By Erika Ettin Tribune News Service
WWR Article Summary (tl;dr) Dating coach Erika Ettin fields dating questions from singles looking for love. Maybe you identify with some of these scenarios? Take a look.
Tribune News Service
Q: I'm kinda in a dilemma. I don't know what a guy I'm talking to wants. Around four weeks ago, we went on a date, happy hour and shared a small plate. I thought after the drinks it would be done, but he mentioned us walking to a networking event after. I was surprised but went along with it. We had a drink but didn't like the crowd so left. He then asked if we should see a movie. I went along with it, and after he walked me to my car. We hugged and that was it. No exchange of numbers or anything. I sent a message the next day stating I enjoyed my time. Then I got a message 24 hours later asking for my number. He then sent me a text a day after I gave it to him. We don't text after. He asks almost a week after the date if I would like to grab a drink with him. Mind you it's at 7:36 p.m. and he wants to meet now. That's not the kind of relationship I want, where I drop everything I'm doing to meet you when you please. I love spontaneously meeting up, but after a few dates. I decline and we just say next time.
A week later, I text asking him to grab a drink that week when he is free. He states he is going out of town for work Wednesday, and if he can get everything packed he could meet Tuesday. Tuesday comes, and he can't meet.
Then this week, he sent a text asking if I would like to join him for a networking event the next day. I agreed and stated I would meet him there. He offered to pick me up ... . I'm extremely confused ... I don't know if he is too busy, just wanting a friend, or just doesn't get it. Can you give me your insight? -Jackie, 33, Washington, DC
A: Plain and simple: He's not making time for you. (I think you know that in your heart of hearts.) He likes you ... enough. Inviting you to a networking event is not the same as going on a date. See how it goes, but then let him take the lead. If he wants to see you again, he'll make an effort, and if he doesn't, he won't. Trust me, you'll know when someone is excited to see you again.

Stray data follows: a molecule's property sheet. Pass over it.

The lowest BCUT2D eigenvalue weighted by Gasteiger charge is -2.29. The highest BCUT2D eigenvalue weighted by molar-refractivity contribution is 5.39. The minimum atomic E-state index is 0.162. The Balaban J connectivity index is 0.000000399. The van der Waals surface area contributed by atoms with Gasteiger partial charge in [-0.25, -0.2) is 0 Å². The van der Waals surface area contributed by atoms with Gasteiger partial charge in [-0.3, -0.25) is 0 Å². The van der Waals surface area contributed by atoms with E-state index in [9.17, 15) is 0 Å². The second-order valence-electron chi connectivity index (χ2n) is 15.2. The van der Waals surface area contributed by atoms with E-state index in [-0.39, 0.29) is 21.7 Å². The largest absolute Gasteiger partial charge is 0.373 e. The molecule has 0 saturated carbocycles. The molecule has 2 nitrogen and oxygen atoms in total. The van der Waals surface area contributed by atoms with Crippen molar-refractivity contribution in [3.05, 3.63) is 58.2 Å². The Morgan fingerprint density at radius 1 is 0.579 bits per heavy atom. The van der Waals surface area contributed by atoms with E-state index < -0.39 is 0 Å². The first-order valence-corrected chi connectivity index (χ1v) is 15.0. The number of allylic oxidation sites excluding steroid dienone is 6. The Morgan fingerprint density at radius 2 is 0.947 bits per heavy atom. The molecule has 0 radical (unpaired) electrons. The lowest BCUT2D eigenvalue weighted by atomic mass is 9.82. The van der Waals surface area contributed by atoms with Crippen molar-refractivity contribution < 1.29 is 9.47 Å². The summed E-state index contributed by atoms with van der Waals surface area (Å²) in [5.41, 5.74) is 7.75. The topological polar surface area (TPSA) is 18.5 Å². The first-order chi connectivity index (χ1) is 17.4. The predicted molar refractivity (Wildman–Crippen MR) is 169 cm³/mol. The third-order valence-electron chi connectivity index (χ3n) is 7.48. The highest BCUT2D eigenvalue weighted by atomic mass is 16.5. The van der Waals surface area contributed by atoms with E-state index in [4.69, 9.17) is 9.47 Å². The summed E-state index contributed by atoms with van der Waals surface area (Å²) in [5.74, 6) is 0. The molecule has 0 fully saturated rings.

Q: So I'm really liking Jim and don't feel like sifting through other profiles. But is that wise? Should I still go through the motions as back-up options until my three-month Match subscription ends, in case Jim and I fizzle? I know he likes me. - Maryln, 54, Orlando, FL
A: Of course you should not go through the motions if you like Jim! Enjoy yourself with him. We don't plan for contingencies. Should things not work, we can cross that bridge later. (There will always be interesting people around.) I fully believe that having a back-up plan actually impacts the quality of the current relationship, and not for the better, so enjoy it and put the profile away!
Q: I have a question for you. I was invited to a speed dating event this weekend. I declined to go. I have gone to this type of event and do not get matches. Do you have any suggestions? For a shy person, these events can be a little intimidating. -Susannah, 50, Pittsburgh, PA
A: I certainly understand that, as a shy person, those events can be intimidating. The advice I'd give is to go with a friend (as somewhat of a crutch) so you don't feel like you're all alone there. That way, even a glance at each other can be reassuring. For the short conversations, just remember that everyone is nervous. I remember that you're really into the arts and cultural events, so you can ask people if they've seen anything good that they'd recommend, which will hopefully start up an interesting conversation. Speed-dating is really just an opportunity to meet a lot of people in an efficient setting to see if you want to go on a "real" date with each other. So, as hard as it sounds, try to take some pressure off of yourself. It's just a few conversations with new people. ___ (Erika Ettin is the founder of A Little Nudge, where she helps others navigate the often intimidating world of online dating.)